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Getting a global ag perspective

By Staff | Jan 20, 2015

REBECCA CLAY, of Le Mars, poses during a visit to the Mole National Park in Ghana in March 2014, while an elephant browses in the background. Clay was serving as a student intern with ISU’s delegation to the U.S. Agency for International Development’s agricultural technology transfer project in Ghana.

LE MARS – Rebecca Clay, of Le Mars, is leaving Sunday for her third Third World ag internship, this time to Quito, Ecuador

She said gaining a world view of agriculture is important to her career path. She’s pursuing a double major at Iowa State University in agronomy and global resource assistance.

“I guess the best way to describe it is that I see myself and others in the role of protectors of all that is important to preserving and improving agriculture as we know it today,” Clay said.

The 14-week Semester in the Andes program provided by ISU’s Center for Interamerican Studies will be completed in May.

Clay said she expects the project will be as equally rewarding as two earlier foreign agriculture project – a 2014 U.S. Agency for International Development information sharing workshop on agricultural technology transfer, part of the organization’s Knowledge Management and Learning program in Tamale, Ghana; and a 2013 global studies visit to Kamuli, Uganda.

REBECCA CLAY, of Le Mars, and Easten Lovelace, of Grand Mound, share a moment with Nakanyoni Primary School students in Kamuli, Uganda, during a 2013 global studies visit.

The “sustainability of agriculture and how to improve it,” she said, is a significant factor in her pre-agriculture career journey.

David Acker, an ISU associate dean of academic and global programs, said, “The marketplace for agricultural products, services and ideas has become increasingly global, and it’s for this reason, it is essential we prepare students to be able to succeed in both domestic and international settings.

“The ISU College of Agriculture and Life Sciences believes undergraduate students (450 studying abroad annually) benefit tremendously from global experiences.

“When they return from an international study or internship experience we observe significant growth in terms of their understanding of the global food and agriculture system, appreciation for other cultures, and the self confidence that comes from knowing they can succeed anywhere in the world.

“A growing number of our students are committed to assisting farmers in countries with limited resources to improve their production and their standard of living.

INSTALLING A VEGETATION-COVERED living fence to keep roaming livestock as well as Nakanyoni students from walking across a garden near the school, was among experiences involved in Becca Clay’s 2013 Uganda visit. From left are students from Makerere University, Kampala Uganda, Seith Matex, Paul Otyama; and Juliet Kukundakwe and Clay.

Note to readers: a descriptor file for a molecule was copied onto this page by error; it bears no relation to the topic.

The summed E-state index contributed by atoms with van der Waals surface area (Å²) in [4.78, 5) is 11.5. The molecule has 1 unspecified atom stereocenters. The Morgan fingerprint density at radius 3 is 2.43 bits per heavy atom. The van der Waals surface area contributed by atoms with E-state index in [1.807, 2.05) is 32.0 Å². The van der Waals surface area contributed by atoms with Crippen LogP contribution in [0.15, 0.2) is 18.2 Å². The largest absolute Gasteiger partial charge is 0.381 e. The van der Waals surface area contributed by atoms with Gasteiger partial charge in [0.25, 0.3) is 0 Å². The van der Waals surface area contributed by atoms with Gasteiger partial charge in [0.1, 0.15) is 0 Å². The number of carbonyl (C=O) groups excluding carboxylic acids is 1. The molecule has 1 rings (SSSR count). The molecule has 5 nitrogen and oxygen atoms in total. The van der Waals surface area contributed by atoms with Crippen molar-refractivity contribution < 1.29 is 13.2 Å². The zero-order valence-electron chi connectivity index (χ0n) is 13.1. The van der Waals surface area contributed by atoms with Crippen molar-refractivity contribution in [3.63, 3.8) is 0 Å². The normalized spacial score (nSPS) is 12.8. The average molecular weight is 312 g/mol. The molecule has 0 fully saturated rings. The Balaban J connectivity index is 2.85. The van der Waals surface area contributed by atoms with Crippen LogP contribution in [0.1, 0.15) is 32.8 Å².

“We have a global network of collaborators where we can place students like Becca to work on research, Extension and training projects to improve the livelihoods of others.”

Clay, the daughter of John and Kim Clay, of Le Mars, said her decision seek a career in agriculture was fostered by experiences on the farm of her material grandparents, Frank and Joan Smith, of Storm Lake.

Clay said she enjoys get-your-hands-dirty projects, such as ISU’s student organic farm, directed at strengthening community awareness and support of local food systems.

Adding to her global agriculture portfolio is her role as co-director of the ISU World Congress sponsored by the International Association of Students in Agriculture and Related Sciences. This year it attracted 54 international students from 18 countries.

Clay, looking at agriculture from a global and a local and regional viewpoint, said she sees numerous career possibilities awaiting future graduates like herself.

REBECCA CLAY, of Le Mars, an Iowa State University agriculture student, visits with Jim Huisman, of Hospers, a 1985 ISU animal science graduate and current pork producer, about her upcoming internship trip to Ecuador.

“As we consider future generations of food production and biodiversity within this picture 100 years from now, there’s much all of us can offer to keep it strong.

“Farmers as we know them locally and regionally are, I believe, basically doing a fairly good job in conservation with practices such as buffer strips and cover crops and care about their land.

“These and other productive management practices are extremely important here as well as globally.”

The world has to eat, she said, and as agriculture moves more into the world’s limelight, “all of us need to be aware of our responsibility to step up action and understanding of the value of conservation (and) sound animal welfare and overall agriculture production.

“It’s enlightening, and I look forward to being among those who can make it happen.”

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